What ASAE10 meant to me

The catalyst for this blog came from my experiences at ASAE’s annual meeting in LA.  Here are some of my professional and personal takeaways from this meeting.

Technology and social media continues to improve the annual meeting experience

Following the ASAE10 Twitter feed gave me a chance to learn what was going on in sessions I couldn’t attend.  I made new Facebook friends and gained new people to follow on Twitter.   Smartphone apps helped manage our schedules.  Couldn’t attend in person, you could attend virtually.  As a tech geek, having so many options to connect and communicate has made planning for and attending ASAE annual meetings fun.

Virtual friends became real friends

One of the highlights of ASAE was finally meeting two of my Twitter idols face to face, Kiki L’Italien (@kikltalien) and Deirdre Reid, CAE (@deirdrereid).  Our interactions unfortunately were brief. However, I look forward to connecting with them and others I follow on Twitter (@sjreeves) as we continue this postmortem.

There’s a need for more programming on advocacy

Dear ASAE, you may be shocked to learn that association lobbyists and other government relations professionals attend the annual meeting.  Another shocker, non-GR professionals may want advocacy sessions to help them prepare for, oh I don’t know, the CAE exam!  While the programming has improved, there needs to be more.  How about 2 advocacy sessions per day?  Heck, you can just replicate some of the GR School sessions.  It would be a start.

Networking can be more valuable than an educational session

While I attended some great sessions, I got so much more out of the networking aspect of the meeting.  I gain more from a 30 minute conversation at lunch than being talked to for an hour and fifteen minutes.  Speaking of which…

We need to challenge ourselves when it comes to sessions

The PowerPoint lecture is old and tired.  Let’s do something different for a change.  If the weather is nice, let’s hold a session outside.  Do a walk and talk.  Serve cookies and milk.  Something that says ASAE is on the cutting edge of meetings.  We talk about innovation.  Now let’s actually do it.

Diversity and inclusion remains a challenge to achieve

I know this conversation is uncomfortable for many, but let’s have a frank discussion for a minute.  D&I have become a sideshow at the annual meeting.  You don’t see it in the general sessions.  You don’t see it in the activities.  You don’t even see it in the materials.  Why? Because a lot of people don’t care.  Until more of us care about this and call out those who should but don’t, this will remain an issue.

Never underestimate the power of connections

Without going into detail, I had a very moving and powerful experience with some colleagues during the meeting.  I needed it more than they will ever realize.  This experience has forced me to face the reality that I neglect some of my connections and may have to let go of others for my own sanity.

Some of the ASAE staff deserve a medal

From the minute they land in the host city to the minute they fly out, they are on call for us.  Many do not get the recognition they deserve and have to deal with the crap we heap on them.  A message to ASAE leadership: give these folks a break at least after 6 pm.  Nothing is that critical that they have to deal with it at 11 pm. These people need to sleep and eat like the rest of us.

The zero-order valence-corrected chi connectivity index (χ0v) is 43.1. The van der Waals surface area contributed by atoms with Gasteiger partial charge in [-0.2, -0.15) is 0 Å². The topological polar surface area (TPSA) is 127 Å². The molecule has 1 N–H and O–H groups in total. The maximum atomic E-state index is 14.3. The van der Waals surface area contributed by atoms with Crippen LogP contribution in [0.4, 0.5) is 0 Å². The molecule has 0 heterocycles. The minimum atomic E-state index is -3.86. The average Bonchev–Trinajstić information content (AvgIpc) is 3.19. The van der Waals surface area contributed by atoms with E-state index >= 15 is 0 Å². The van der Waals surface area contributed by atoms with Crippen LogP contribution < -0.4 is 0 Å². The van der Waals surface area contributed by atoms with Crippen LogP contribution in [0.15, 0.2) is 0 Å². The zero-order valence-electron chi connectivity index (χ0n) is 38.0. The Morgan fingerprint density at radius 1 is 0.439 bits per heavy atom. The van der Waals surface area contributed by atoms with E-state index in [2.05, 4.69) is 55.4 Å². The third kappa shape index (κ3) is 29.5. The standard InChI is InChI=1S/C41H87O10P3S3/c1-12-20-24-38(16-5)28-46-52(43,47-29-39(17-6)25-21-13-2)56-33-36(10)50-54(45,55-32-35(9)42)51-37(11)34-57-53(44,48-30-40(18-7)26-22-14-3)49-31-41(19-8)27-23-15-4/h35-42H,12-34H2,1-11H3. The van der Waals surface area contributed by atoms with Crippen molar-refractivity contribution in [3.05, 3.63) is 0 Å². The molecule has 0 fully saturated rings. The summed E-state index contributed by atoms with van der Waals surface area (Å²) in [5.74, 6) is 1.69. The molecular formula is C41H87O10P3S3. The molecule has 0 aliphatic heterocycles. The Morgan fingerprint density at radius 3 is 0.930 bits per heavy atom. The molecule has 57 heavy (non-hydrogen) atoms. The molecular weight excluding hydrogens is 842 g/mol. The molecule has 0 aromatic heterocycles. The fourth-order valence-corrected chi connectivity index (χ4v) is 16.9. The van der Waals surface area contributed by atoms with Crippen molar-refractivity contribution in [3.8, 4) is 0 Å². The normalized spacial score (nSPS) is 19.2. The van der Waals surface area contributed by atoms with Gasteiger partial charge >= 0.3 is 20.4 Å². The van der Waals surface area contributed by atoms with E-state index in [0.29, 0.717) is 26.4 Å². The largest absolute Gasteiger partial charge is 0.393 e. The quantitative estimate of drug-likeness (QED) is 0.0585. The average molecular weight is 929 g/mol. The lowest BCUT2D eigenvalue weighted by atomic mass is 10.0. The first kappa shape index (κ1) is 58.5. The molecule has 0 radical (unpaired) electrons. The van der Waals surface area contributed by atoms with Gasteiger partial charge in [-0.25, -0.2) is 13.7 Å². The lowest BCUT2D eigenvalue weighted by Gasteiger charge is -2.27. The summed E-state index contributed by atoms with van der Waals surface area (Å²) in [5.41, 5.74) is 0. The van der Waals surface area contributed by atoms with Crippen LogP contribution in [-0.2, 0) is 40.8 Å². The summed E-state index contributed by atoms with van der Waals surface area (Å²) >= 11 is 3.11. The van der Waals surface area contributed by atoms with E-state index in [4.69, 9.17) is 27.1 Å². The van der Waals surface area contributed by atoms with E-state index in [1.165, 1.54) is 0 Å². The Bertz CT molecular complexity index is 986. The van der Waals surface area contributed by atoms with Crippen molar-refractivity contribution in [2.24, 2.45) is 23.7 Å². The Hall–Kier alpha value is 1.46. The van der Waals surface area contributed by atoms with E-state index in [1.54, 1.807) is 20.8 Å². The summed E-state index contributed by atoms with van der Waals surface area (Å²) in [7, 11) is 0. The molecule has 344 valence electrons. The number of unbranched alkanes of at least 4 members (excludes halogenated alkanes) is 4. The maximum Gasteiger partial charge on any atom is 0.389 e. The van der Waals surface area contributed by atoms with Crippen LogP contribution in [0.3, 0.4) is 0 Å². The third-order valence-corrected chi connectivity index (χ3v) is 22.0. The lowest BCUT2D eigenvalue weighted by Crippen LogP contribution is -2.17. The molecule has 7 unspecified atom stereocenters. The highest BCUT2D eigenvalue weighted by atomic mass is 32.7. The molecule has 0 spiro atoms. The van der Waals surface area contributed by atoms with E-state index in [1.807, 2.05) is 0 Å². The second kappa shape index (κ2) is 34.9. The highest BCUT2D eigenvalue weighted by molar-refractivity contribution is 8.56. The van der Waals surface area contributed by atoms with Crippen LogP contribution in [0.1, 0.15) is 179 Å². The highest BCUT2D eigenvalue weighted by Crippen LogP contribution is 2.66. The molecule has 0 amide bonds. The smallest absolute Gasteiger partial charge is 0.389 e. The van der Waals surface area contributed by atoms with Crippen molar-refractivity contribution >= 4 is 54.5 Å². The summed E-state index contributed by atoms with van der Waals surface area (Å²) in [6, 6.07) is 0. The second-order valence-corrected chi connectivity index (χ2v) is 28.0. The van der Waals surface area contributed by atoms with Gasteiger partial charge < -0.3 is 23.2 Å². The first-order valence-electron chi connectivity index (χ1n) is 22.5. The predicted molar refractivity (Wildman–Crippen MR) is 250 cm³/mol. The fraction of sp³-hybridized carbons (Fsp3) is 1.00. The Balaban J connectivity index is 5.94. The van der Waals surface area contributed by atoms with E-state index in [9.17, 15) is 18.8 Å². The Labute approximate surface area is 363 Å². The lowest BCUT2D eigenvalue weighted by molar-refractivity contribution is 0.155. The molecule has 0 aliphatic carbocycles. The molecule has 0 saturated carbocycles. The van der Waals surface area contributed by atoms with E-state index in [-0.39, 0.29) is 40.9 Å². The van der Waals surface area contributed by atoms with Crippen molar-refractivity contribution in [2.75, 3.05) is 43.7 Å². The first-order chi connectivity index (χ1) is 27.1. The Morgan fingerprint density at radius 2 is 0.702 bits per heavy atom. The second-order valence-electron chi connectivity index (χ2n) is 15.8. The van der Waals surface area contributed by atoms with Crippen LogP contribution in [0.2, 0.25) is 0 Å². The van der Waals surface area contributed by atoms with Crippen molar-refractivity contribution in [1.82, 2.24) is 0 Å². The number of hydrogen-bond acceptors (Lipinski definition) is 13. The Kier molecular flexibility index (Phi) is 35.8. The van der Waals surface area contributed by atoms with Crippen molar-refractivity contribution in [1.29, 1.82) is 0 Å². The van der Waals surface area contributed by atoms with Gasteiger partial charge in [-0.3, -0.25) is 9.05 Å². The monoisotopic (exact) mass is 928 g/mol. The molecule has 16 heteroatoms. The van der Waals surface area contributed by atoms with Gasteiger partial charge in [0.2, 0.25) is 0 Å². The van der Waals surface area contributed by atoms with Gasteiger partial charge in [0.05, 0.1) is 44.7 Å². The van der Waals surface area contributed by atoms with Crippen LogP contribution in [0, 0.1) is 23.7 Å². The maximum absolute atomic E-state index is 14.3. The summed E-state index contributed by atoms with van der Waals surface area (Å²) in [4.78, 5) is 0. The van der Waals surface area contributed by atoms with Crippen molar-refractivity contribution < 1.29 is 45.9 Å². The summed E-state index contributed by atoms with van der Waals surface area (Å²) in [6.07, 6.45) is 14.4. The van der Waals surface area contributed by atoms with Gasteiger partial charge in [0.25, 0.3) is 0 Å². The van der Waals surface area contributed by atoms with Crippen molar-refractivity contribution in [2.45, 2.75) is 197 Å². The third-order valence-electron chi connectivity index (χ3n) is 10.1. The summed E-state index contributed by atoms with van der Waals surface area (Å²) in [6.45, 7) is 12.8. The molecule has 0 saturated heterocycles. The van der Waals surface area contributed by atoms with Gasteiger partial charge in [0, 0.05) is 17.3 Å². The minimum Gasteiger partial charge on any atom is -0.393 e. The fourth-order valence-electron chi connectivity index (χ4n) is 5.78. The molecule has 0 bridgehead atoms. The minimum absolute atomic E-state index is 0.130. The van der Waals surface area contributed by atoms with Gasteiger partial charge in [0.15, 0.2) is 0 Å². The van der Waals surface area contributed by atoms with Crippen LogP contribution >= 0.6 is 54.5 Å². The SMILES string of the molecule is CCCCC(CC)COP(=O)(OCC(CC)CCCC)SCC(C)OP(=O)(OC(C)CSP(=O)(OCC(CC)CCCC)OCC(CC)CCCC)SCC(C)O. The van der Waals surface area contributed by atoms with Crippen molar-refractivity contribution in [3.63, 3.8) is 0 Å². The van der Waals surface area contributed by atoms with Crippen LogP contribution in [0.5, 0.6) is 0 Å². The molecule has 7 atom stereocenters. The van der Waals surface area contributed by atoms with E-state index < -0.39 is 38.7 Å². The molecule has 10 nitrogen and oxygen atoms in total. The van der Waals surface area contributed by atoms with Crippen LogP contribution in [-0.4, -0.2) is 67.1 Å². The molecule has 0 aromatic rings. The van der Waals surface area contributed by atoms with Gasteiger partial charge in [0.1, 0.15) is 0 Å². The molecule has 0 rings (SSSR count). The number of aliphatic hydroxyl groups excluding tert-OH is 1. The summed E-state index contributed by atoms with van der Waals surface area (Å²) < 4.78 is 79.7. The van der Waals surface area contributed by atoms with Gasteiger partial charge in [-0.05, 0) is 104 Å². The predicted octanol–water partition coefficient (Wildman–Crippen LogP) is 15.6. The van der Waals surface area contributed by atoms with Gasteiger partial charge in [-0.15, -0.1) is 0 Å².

So now what?

Now that ASAE10 is over, how do I take the lessons learned and apply it so that becomes a part of me?  Am I really going to have someone call me every day and ask 27 questions?  No.  However, I can schedule coffees, lunch or drinks with colleagues new and old.  I can volunteer my time to plan advocacy sessions at ASAE11. I can even write up my own proposal.  We all have a hand in making this meeting and our association better.

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6 thoughts on “What ASAE10 meant to me

  1. Thanks for starting this blog and sharing your thoughts on your #ASAE10 experience. While it is especially thoughtful of you to mention that ASAE staffers need sleep (which I can very much relate to), I’d be of the camp that would prefer to work (or should I say “work”) past 6 (or even 11) pm, and get a slightly later start in the morning. I just find the conversations at the end of the day are just so much richer than the early morning ones (although the panel at the DELP breakfast proved that some association execs can function at a very high level at the crack of dawn).

    I look forward to your future posts!

  2. @ Greg – I understand completely and agree with the end of the day conversations. I’ve have some great ones with ASAE staff during the last few meetings. I’m not a morning person, but will push through it for my annual meeting just so I can exhale at a decent hour.

  3. Thanks for writing–you make some great points here, especially the diversity one, which no one wants to hear but should be called out on. My son starts high school next week with 46% of his class belonging to minority populations. That is the new reality, and we’ve got to get with the program or we will be out-competed, out-innovated, out of date, and out of the loop in no time.
    Also appreciate the shout-out to staff, although honestly, as Greg says, we all love to chatter to members late-night, too, so we bring a lot on ourselves! 🙂 My solution is power bars, little to no alcohol (so I don’t feel drowsy), and a hefty wad of business cards! Again, glad you could come and thanks for sharing your insights.

    1. Thanks Kristin! I’m flattered/shocked/frightened that ASAE staff is reading and commenting on the blog given that it’s so new. I hope to continue getting your support and constructive feedback.

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